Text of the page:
Guest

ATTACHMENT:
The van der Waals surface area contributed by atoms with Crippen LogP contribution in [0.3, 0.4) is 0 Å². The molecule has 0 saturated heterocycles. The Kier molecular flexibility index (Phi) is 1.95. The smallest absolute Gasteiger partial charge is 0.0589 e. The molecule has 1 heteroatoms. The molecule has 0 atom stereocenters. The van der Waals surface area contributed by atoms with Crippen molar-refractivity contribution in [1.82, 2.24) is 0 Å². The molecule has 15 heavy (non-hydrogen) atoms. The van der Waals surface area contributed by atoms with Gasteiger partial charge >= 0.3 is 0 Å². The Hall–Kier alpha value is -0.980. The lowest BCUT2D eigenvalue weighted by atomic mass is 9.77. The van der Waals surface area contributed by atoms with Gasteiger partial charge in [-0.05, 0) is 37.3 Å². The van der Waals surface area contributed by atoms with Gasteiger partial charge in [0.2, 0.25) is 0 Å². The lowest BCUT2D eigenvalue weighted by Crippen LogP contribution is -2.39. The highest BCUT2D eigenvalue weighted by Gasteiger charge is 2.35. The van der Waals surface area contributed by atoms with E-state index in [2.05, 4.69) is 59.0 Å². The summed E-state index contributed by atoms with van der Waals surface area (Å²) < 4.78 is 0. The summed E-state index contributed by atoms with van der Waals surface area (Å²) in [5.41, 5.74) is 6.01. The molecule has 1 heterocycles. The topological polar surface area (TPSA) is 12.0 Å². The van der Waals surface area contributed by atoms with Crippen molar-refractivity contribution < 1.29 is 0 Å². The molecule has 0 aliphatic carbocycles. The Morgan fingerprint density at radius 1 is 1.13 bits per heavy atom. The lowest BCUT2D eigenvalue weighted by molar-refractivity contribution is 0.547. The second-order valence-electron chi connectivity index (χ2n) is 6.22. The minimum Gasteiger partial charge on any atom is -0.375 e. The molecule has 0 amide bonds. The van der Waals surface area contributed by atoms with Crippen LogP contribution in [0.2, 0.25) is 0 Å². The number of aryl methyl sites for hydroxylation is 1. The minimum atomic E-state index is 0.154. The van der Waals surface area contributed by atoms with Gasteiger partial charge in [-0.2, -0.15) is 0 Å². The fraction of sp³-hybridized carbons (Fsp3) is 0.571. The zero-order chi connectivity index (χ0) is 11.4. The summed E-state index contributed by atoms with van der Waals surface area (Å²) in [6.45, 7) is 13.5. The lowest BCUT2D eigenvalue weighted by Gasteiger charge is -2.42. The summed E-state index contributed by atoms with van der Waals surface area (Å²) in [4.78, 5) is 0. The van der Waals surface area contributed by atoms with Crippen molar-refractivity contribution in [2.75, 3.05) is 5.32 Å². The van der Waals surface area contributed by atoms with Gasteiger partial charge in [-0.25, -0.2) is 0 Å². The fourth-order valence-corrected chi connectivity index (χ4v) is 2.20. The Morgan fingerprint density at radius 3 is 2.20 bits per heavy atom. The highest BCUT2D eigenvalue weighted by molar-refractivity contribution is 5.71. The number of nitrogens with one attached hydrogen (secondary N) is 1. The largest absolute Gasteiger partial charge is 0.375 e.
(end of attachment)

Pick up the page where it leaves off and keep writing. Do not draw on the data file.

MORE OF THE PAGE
Buildings, walls, wind towers, the labyrinths and maze of narrow clay-colored ‘friendship alleys’, cob, the blue pond in the middle of the yard, and each and every mud brick that constructed the town, are all like words that have concealed a great deal about the culture and lifestyle of the people in themselves. For centuries the tall walls of the town have stood witness to culture, rituals, and lifestyle of the people of Yazd. Decency, honesty, living a simple life, and avoiding lavish and extravagant lifestyle may be the reason that the life and manners of these people have not received the attention they deserve. But, over the recent years, Yazd has come to be admired and cherished by the world and in my view now that it is the center of attention for being inscribed on UNESCO world heritage list, we have to seize the opportunity to simultaneously explore the historical texture and cultural heritage of the town and also consider the social issue that people deal with on a daily basis from an anthropological perspective. Regrettably, part of magnificent, unique architectural texture of the city is forever lost for various reasons including: the age of the building, incompetence and inefficiency in preserving, and the original residents abandoning the houses, and this has changed the face of the city, but this transformation has ironically created a suitable space for executing this piece of work. This introduction was a preface to a work with the idea of which I have flirted for years and based on the concept of the work I came to call it ‘the Guest’. The videos each represent a separate aspect of the common lifestyle among the people of Yazd. In recreating the images attempts have been made for the presence of the camera not to be felt as if the tall walls of the house have disappeared and the audience can closely follow the real, daily lives of the household residents. In fact, the snapshots that have constructed ‘the Guest’ are the images taken from the lives of ordinary people in the historical texture of Yazd over the past decades.